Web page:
Five great moments in Jewish working-class history

Janey Stone’s brilliant Revolutionaries, resistance fighters and firebrands: The radical Jewish tradition, published as a supplement to issue 23 of the Marxist Left Review, brings to life the radical history of the Jewish working class. Stone provides a counter-narrative to what historian Maxine Rodinson has called the “lachrymose conception” of Jewish history—the idea that Jews have been the eternal and helpless victims of insurmountable anti-Semitism, saved only by the creation of the armed state of Israel.

Stone shows that Jewish history is filled with struggle and resistance. In particular, she focuses on the way class shaped this struggle, and how working-class Jews fused their struggles against oppression and exploitation, in many cases becoming a vanguard element of the broader working-class movement.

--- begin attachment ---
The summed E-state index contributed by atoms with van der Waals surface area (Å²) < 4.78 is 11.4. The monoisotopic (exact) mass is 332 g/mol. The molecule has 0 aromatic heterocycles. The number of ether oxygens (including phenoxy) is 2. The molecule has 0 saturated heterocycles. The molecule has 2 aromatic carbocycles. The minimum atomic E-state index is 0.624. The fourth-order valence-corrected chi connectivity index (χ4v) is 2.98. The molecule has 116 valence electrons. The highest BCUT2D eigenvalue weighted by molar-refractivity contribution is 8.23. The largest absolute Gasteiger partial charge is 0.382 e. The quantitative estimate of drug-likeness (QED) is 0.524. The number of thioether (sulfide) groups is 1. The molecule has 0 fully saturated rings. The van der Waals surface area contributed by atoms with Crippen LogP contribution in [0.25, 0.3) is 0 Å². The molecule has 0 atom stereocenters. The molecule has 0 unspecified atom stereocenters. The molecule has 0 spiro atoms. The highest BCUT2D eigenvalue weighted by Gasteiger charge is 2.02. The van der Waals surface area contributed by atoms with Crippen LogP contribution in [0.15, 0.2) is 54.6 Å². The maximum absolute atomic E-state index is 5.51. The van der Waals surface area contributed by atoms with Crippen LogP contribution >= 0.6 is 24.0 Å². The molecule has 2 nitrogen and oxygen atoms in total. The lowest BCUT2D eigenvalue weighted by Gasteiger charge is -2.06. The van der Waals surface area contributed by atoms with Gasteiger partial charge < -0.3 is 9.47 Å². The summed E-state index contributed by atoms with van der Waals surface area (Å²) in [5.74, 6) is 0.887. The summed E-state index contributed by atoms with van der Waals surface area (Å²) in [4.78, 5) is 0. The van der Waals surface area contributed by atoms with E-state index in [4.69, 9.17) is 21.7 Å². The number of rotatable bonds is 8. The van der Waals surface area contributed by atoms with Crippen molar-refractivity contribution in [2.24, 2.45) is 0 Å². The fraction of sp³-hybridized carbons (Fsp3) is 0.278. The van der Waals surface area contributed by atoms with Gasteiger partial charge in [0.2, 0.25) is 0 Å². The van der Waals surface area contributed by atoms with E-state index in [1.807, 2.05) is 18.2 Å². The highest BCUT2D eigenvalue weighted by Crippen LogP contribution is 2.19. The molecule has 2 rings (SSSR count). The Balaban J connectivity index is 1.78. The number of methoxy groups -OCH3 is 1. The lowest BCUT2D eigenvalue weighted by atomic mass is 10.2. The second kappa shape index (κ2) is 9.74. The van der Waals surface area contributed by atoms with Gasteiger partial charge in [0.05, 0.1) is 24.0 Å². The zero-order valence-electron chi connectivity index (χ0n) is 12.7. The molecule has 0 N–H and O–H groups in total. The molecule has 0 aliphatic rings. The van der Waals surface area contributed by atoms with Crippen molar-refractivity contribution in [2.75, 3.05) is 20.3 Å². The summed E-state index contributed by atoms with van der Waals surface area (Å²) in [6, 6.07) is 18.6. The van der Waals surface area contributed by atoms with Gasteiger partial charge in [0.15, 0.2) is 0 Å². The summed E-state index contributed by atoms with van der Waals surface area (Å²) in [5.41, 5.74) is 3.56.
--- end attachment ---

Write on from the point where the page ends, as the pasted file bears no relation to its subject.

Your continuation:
Stone takes the reader on a journey through the international Jewish working-class movement, starting with the Russian Empire and moving through London, New York, and Poland. What follows are some edited highlights of this marvellous adventure.

In the decades around the turn of the nineteenth century, Jewish workers in the tsarist Russian Empire were an extremely oppressed minority. Forced to live within urban areas of a restricted area known as the Pale of Settlement, they lived ghettoised, poverty-stricken lives.

Read the article by by Edgar Daniel-Richards in Red Flag.